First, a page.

• “EndoWrist” system: robotic instruments mimic the human wrist movements and empower human capability. They are characterised by 7-degree of angles with a 360-degree freedom rotation of movements (7). This allows reaching hidden spaces in the chest (2). Manoeuvrability allows more complex movements than VATS instruments, such as suturing parenchyma, or vessels, any type of precise and delicate dissection, saving anatomical delicate structures.
  • “Fulcrum-effect”: robotic arms can rotate around a fulcrum point at the level of the trocar, avoiding the pressure on the ribs and the torque on the chest wall. It decreases damage to the intercostal nerves and surrounding tissues with less pain, and consequent reduction of analgesic use (14).
  • Motion scaling and tremor filtering: the console translates the great movements of the surgeon in smaller and finest ones, in the meantime neutralizing the physiological human tremor (2). VATS instruments, on the contrary, being rigid and long, tend to amplify the small involuntary movements of the surgeons hands. The finer dissection, allowed by robotic tools, makes the field cleaner with reduced blood loss (13).
  • Ambidexterity, intuitive movement and surgeon independence: with the presence of the “master controllers”, each hand can manoeuvre more than a robotic arm and control an instrument. Inside there are algorithms of human articulation of fingers, wrists and shoulders to mimic human arms (7). The possibility to use both hands for the dissection, with a forceps on the left side, and an instrument for dissection on the right side, increases precision in the procedure. The instruments should be a scissors, a bipolar dissector “Maryland bipolar”, a monopolar hook or a spatula, according to surgeon’s preferences; dissection is less offhanded and more anatomic, avoiding little spots of bleeding and ripping tissues, typical of conventional manual videothoracoscopy, that usually utilize just one hand. Finally, robot guarantees equivalence between hands, even in typical right handed surgeons and allows console-surgeon to control three robotic arms and camera; this permits greater autonomy in all passages of the operation, including positioning of the lung, thanks to the fourth arm, with exposition of small details of the surgical field and use of different dissecting tool thus avoiding the continuous need of the bedside assistant manoeuvre, thanks to the manual joysticks and pedals of the console.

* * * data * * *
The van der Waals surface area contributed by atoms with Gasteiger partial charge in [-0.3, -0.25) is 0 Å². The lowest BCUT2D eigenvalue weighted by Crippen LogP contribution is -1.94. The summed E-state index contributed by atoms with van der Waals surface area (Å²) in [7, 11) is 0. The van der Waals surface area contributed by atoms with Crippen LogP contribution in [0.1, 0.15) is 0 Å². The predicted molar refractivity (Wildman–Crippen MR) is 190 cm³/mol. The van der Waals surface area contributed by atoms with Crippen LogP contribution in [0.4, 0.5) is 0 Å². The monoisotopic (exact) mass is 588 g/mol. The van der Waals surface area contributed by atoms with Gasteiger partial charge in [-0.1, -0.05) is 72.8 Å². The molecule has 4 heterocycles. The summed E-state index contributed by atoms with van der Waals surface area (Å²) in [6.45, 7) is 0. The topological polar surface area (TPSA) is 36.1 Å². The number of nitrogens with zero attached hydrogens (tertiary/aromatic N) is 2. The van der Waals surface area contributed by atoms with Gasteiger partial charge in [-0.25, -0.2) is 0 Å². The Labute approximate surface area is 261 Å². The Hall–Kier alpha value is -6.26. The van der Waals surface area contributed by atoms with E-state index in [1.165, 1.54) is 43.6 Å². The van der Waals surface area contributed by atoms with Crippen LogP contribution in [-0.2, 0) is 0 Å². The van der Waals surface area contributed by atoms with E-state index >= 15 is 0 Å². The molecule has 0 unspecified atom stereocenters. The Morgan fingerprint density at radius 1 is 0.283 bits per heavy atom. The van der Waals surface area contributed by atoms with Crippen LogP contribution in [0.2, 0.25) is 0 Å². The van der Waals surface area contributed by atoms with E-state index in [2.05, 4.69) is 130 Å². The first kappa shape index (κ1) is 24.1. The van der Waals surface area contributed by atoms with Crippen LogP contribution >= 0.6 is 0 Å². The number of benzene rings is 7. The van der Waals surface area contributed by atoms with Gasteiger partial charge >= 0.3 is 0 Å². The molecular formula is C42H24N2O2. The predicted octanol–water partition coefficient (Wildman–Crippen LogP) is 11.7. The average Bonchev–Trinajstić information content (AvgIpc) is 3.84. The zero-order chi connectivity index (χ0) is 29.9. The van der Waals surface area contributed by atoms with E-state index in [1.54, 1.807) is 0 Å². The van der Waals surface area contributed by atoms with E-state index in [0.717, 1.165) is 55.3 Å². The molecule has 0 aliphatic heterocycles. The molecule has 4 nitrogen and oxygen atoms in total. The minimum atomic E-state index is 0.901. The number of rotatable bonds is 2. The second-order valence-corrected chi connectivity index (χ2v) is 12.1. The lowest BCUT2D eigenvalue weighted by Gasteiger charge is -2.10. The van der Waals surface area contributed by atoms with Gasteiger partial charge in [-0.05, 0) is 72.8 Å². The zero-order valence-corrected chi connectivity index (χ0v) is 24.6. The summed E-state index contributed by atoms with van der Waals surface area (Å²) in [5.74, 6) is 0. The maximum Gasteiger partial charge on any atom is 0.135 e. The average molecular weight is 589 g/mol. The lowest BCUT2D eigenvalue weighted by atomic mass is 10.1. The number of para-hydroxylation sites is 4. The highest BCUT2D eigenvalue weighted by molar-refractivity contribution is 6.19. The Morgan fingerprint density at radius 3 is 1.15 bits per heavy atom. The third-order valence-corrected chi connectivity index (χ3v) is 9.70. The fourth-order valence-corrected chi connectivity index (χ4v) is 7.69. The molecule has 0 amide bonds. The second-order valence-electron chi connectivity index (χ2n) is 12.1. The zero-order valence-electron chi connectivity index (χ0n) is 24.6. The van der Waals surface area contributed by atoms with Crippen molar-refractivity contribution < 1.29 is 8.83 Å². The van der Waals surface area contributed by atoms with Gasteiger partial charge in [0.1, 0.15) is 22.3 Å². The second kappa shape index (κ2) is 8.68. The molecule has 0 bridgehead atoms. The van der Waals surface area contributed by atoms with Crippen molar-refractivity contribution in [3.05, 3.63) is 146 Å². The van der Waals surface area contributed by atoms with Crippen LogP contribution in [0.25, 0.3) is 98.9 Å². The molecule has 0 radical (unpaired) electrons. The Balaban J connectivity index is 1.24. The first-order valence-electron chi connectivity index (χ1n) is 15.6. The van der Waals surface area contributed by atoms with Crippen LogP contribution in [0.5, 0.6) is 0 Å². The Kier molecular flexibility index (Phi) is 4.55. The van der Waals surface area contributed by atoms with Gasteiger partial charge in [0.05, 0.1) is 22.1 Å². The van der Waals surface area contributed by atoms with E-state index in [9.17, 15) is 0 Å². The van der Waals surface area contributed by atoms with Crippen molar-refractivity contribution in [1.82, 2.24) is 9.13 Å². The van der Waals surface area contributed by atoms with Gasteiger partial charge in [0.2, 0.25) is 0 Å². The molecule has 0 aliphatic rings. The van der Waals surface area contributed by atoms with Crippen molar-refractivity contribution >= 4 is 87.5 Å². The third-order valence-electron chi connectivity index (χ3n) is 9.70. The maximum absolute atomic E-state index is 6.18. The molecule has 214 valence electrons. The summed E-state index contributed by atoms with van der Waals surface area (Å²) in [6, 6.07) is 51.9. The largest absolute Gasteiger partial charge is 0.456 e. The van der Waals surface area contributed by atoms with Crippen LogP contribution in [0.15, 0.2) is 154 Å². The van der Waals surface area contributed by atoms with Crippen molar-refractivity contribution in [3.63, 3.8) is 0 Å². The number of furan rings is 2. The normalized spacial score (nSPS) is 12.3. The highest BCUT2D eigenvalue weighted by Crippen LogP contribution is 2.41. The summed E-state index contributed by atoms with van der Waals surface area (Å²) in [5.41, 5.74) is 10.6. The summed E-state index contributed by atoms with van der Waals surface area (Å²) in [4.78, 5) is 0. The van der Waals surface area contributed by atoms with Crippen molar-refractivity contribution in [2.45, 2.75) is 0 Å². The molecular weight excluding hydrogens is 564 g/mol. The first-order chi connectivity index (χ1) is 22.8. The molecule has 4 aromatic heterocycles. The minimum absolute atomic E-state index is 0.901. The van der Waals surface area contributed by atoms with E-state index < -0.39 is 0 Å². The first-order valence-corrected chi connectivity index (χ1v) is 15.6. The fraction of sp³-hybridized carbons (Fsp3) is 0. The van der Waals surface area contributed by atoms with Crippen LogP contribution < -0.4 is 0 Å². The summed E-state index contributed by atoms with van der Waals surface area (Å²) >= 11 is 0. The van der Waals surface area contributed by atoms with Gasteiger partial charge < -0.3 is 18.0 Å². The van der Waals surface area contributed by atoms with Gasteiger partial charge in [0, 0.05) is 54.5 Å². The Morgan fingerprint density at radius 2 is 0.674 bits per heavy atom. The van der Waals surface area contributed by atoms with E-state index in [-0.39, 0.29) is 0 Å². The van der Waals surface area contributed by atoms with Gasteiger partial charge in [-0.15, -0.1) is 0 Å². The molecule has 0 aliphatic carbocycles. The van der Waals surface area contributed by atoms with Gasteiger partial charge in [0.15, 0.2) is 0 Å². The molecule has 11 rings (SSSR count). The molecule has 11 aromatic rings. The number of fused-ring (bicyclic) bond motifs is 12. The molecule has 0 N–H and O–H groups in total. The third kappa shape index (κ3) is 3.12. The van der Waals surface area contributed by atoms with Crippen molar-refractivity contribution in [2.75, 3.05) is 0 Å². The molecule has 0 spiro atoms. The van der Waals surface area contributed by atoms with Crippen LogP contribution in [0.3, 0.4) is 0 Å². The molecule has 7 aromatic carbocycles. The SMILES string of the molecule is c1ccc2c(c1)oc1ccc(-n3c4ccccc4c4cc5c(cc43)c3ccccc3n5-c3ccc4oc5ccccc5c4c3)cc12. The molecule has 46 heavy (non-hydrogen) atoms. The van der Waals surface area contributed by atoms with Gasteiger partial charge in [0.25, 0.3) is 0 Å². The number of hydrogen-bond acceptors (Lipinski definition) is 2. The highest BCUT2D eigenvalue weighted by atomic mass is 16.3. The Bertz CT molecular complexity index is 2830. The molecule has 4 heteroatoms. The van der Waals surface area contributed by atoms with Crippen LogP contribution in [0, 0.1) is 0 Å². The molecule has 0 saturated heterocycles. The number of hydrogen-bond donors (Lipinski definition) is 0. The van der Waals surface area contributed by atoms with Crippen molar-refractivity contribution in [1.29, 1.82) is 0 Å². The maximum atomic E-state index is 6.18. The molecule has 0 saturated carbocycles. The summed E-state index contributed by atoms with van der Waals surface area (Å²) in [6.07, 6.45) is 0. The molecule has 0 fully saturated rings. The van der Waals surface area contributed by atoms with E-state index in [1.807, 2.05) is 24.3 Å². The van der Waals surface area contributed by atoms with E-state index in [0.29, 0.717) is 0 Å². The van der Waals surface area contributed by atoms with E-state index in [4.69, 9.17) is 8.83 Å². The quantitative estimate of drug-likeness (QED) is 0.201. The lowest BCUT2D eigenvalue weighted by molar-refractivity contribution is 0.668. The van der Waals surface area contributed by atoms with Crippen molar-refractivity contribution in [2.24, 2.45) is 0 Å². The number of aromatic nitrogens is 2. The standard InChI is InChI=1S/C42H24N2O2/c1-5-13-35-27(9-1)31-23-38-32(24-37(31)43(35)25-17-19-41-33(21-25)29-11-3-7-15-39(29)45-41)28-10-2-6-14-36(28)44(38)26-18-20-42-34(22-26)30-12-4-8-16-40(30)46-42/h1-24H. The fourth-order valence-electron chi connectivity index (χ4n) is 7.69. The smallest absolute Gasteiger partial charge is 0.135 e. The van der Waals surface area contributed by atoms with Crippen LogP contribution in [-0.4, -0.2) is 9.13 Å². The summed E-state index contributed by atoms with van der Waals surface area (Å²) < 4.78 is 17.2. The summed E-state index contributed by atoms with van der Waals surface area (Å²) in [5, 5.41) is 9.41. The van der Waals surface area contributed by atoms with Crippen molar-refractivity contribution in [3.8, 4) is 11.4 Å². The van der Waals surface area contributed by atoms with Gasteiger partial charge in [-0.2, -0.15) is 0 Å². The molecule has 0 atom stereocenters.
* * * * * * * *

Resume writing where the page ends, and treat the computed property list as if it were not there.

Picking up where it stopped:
• Lymph-node dissection and upstaging: during VATS lobectomies, the most annoying phase is the mediastinal lymph node dissection due to narrow mediastinal space and uncomfortable and conflicting long rigid manual tools, while robotic hilar and mediastinal lymph nodes dissection is easier, more fluent and more agreeable than that performed on VATS or even open surgery. It is usually performed without any effort and rapidly, even in case of large lymph nodes and adhesions with delicate structures (7).
  • Despite no definitive conclusions can be made on data available in the literature as only few studies compared VATS and RATS in terms of lymph node dissection. According to Toker et al. (15) RATS resulted to be the procedure with higher number of dissected lymph nodes, compared to VATS or open surgery. In particular, there was a significantly higher in number of total N1 lymph nodes. One possible explanation of this result was related to the fact that surgeon has to remove the largest number of lymph nodes to favour the assistant surgeon in positioning vascular stapler (16). Conversely, in conventional VATS surgery the surgeon who makes the dissection is the same who usually cut the vessels, so manoeuvre depends on singular surgeon experience. Another relevant aspect to consider is that the robotic procedure is so precise that lymph node capsule does not break; therefore, a major number of nodes could be resected (15). Surely, number of lymph nodes dissected increases with experience, but robotic can have the same result of dissection of thoracotomy, even in early experienced surgeons (15). So that robotic surgery permits to discover a lot of occult nodes metastasis, allowing a more and more personalized oncologic adjuvant therapy to each patient.